1) Levofloxacin (Levaquin)
Levofloxacin (Levaquin) is an antibiotic often prescribed for routine infections like bacterial sinusitis, urinary tract infections, and pneumonia, but recent warnings from the FDA should diminish levofloxacin’s popularity in 2019. Severe—and potentially permanent—side effects of levofloxacin include tendon rupture, nerve damage, dangerously low blood sugar, and mental health issues. The FDA advises that levofloxacin only be used for certain serious bacterial infections.
Addyi, popularly known as the female Viagra, was a flop. Leave it behind in 2019. Addyi is the only drug approved to improve sexual desire in women, and works by modifying the effects of serotonin (the happy chemical) in the brain. Daily use of the drug may modestly increase the frequency of sexually satisfying events and improve sexual desire, but the frequent side effects of nausea, sleepiness, and dizziness limit its use. I’ve not had a single patient ask for a refill.
3) Carisoprodol (Soma)
Carisoprodol (Soma) is a muscle relaxant categorized as a schedule IV drug because of its potential for abuse. Given much better muscle relaxants that aren’t sedating or habit-forming, like methocarbamol (Robaxin) or cyclobenzaprine (Flexeril), carisoprodol should be phased out. If prescribed, carisoprodol should only be used for short periods (2-3 weeks)—there’s no evidence that it remains effective with prolonged use.
4) Atenolol (Tenormin)
Atenolol was commonly prescribed years ago for high blood pressure, but new guidelines say it’s inferior to today’s first-line blood pressure medications in terms of protecting the heart. Atenolol may also have negative effects on blood sugar and cholesterol levels, which isn’t the case with newer beta-blockers like bisoprolol (Zebeta), carvedilol (Coreg), and nebivolol (Bystolic).
We’d all like to believe that taking calcium supplements can help prevent fractures, especially since fractures are such a common cause of disability in old age. But multiple research studies show that the benefit of calcium supplements is at best very small. After all these years of recommendations to take calcium supplements, it may be hard to change your beliefs, but obtaining calcium through foods like dairy products and greens appears to be all you need.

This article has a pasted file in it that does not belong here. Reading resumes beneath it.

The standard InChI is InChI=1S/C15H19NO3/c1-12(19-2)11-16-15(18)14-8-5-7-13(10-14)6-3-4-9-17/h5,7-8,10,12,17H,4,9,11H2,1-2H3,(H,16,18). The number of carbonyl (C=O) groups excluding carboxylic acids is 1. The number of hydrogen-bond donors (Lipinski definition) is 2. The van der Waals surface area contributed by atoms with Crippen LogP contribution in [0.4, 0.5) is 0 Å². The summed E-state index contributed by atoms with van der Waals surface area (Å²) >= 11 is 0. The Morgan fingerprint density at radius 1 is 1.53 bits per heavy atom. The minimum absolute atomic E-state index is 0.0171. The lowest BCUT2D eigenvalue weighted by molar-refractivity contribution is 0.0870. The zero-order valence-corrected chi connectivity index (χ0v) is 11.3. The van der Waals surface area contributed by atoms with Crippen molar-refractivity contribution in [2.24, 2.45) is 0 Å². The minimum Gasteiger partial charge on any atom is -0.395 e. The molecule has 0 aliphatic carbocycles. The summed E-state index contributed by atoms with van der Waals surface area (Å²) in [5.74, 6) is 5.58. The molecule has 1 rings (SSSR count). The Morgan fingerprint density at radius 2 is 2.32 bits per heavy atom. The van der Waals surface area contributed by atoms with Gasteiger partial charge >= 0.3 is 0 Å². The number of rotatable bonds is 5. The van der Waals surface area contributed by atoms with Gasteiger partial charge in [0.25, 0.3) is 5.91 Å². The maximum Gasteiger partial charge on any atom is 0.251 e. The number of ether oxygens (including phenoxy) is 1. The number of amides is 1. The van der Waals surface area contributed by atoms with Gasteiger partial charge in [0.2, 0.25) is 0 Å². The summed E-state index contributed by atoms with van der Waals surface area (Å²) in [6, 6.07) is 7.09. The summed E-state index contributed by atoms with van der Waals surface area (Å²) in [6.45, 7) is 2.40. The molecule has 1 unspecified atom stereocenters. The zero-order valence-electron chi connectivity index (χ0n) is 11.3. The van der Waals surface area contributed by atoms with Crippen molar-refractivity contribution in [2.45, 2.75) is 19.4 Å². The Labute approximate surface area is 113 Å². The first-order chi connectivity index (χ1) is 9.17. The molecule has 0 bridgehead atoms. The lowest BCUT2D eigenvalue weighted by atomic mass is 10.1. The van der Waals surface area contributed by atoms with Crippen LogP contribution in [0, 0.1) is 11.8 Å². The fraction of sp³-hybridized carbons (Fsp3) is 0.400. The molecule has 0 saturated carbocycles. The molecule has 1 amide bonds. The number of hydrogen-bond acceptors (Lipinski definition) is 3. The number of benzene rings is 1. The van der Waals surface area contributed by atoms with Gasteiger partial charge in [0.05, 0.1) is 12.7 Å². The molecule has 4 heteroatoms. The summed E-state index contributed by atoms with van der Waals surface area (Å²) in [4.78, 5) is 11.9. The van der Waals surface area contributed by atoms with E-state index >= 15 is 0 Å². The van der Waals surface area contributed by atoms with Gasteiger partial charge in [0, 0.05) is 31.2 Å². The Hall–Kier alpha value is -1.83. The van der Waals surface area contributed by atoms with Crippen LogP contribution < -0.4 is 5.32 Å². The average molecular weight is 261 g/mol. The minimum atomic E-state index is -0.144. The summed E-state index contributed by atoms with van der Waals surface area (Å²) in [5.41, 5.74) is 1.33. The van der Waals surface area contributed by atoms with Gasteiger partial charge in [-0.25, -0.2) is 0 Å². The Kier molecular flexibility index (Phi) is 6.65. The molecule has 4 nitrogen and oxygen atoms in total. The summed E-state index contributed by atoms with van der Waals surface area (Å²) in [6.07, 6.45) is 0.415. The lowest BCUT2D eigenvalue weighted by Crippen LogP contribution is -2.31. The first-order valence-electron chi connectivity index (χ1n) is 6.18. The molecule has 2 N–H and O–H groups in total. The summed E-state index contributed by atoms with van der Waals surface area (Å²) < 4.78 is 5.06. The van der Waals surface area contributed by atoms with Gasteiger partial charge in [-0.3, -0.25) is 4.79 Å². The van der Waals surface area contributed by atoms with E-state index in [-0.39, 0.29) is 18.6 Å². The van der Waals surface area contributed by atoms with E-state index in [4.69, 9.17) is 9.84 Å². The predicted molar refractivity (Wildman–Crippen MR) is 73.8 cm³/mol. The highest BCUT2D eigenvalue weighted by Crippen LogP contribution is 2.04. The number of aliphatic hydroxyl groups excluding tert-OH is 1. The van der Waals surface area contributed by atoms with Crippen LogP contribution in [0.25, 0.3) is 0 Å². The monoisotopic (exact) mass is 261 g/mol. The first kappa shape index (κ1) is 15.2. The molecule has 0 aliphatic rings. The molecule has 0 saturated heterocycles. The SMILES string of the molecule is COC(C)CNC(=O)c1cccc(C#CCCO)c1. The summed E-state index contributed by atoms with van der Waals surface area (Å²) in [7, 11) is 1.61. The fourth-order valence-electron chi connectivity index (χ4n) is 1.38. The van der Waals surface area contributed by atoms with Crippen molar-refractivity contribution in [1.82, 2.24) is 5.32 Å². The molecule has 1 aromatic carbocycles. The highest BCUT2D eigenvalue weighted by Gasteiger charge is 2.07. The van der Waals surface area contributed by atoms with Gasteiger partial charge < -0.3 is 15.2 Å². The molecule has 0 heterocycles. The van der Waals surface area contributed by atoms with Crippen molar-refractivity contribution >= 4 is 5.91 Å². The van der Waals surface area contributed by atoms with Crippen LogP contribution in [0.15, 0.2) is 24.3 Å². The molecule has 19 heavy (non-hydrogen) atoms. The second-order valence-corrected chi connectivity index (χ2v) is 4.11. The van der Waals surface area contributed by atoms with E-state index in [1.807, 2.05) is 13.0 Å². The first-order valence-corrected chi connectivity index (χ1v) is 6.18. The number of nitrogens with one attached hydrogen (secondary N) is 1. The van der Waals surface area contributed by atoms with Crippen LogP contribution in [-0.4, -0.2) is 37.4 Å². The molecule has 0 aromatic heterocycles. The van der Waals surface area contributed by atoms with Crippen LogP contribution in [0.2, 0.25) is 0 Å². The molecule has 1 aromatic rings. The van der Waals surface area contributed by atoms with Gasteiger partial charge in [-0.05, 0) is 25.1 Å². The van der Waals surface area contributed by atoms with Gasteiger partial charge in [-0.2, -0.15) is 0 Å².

2) Fish oil
We know that eating more fish is linked to a lower risk of coronary artery disease and stroke, but taking fish oil supplements does not appear to provide the same protection. Years of clinical studies have not shown that taking fish oil supplements with omega-3 fatty acids reduces the risk of heart attacks or strokes. This was made even more clear in 2018 when yet another study—this time involving over 77,000 patients—was published showing no benefit.
Don’t take magnesium unless you need it. Yes, magnesium supplements may help prevent migraines, upset stomach, and constipation, but companies claim these products also provide relief from leg cramps, benefit the heart, and lower blood pressure—which is unlikely.
For some reason, 2018 sent a message to folks that we were all not getting enough magnesium. Know this: You don’t need to take magnesium supplements. Instead, get your magnesium from foods—like nuts, green leafy vegetables, cereals, and seafood.
Pro tip: Magnesium found in water is absorbed by the body 30% faster and better than magnesium from foods. While the amount of minerals in tap water varies by state, tap water contains all the magnesium you need. Most bottled waters, even Perrier or Evian “mineral waters”, have low levels of minerals like magnesium.
4) Vitamin E
Too often, patients come into my office taking vitamin E despite the fact that it has no clear benefit in terms of preventing dementia, cancer, or heart disease. Please know that even as far back as 2011, research revealed that men who regularly took vitamin E had a 17% increased risk of prostate cancer compared to men who took nothing (a.k.a. a placebo). Several other studies have also found an increased risk of lung cancer in those taking vitamin E supplements.
You may have heard of AREDS, a supplement that contains vitamin E (among other ingredients) and is used to prevent a specific form of eye disease. Unless you’ve been told by your eye doctor to take this supplement, do not routinely take vitamin E. Period.
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